A new national study says Washington is one of 46 states whose high-school graduation requirements don’t line up with admission requirements for public universities.
But the study doesn’t capture major changes that are on the horizon here.
The audit of state high-school graduation requirements, by the Center for American Progress, looks at coursework requirements in the major subjects and asks whether the requirements to earn a basic diploma also qualify a student for enrollment at a public college.
The report found just four states — Louisiana, Michigan, South Dakota and Tennessee — matched high-school diploma requirements with public-college requirements.
In Washington, however, things are about to change.
In many districts, the graduating class of 2019 will need to earn 24 credits in order to graduate — up from 20 credits previously. Those credits generally line up with the minimum level of preparation required in six subject areas by the University of Washington. (Some districts are delaying the new requirements until 2021.)
Washington’s new graduation requirements do offer flexibility for students who don’t plan to attend a four-year college, said Alissa Muller, spokeswoman for the Washington State Board of Education, which sets graduation requirements.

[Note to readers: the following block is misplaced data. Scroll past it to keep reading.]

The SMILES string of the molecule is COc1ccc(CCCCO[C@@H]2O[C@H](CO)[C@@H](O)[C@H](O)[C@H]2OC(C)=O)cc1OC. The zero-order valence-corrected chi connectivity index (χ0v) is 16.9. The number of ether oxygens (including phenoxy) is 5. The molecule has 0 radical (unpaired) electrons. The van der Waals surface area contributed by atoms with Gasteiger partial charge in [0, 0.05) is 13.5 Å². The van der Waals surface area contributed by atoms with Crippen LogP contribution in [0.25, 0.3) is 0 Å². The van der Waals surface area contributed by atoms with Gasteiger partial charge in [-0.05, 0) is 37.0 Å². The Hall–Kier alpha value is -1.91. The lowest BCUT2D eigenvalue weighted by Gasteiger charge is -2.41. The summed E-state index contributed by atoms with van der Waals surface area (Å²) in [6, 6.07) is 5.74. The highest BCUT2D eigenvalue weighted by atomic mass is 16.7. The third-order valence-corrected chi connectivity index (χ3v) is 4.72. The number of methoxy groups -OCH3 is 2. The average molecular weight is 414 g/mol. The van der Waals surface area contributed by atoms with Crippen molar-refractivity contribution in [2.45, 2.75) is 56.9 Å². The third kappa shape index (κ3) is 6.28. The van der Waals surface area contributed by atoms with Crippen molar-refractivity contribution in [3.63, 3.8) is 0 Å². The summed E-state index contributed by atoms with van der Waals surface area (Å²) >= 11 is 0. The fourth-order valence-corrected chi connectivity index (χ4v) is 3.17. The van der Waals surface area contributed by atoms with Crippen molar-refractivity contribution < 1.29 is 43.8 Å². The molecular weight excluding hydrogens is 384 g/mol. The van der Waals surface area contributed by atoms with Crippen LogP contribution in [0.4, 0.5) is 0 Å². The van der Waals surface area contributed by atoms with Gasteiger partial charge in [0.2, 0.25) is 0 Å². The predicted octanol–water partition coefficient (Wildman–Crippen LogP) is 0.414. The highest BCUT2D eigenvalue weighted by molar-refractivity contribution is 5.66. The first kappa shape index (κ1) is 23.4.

For example, if a student plans to attend a technical college or join the workforce after graduating, the student might not need to take two years of a world language, which the UW and most other public colleges and universities require for admission.
Students also have flexibility in choosing the types of science and math courses they must complete. For example, while the UW requires applicants to complete three credits of math that include algebra I and II and geometry, a student could meet the state high-school-diploma requirement by taking two years of integrated math, plus a third math credit — a less rigorous pathway than required by the UW.
The Center for American Progress report says lining up graduation requirements and college-admissions requirements is important “because they create, or stifle, what is possible for students as they progress through and beyond high school.”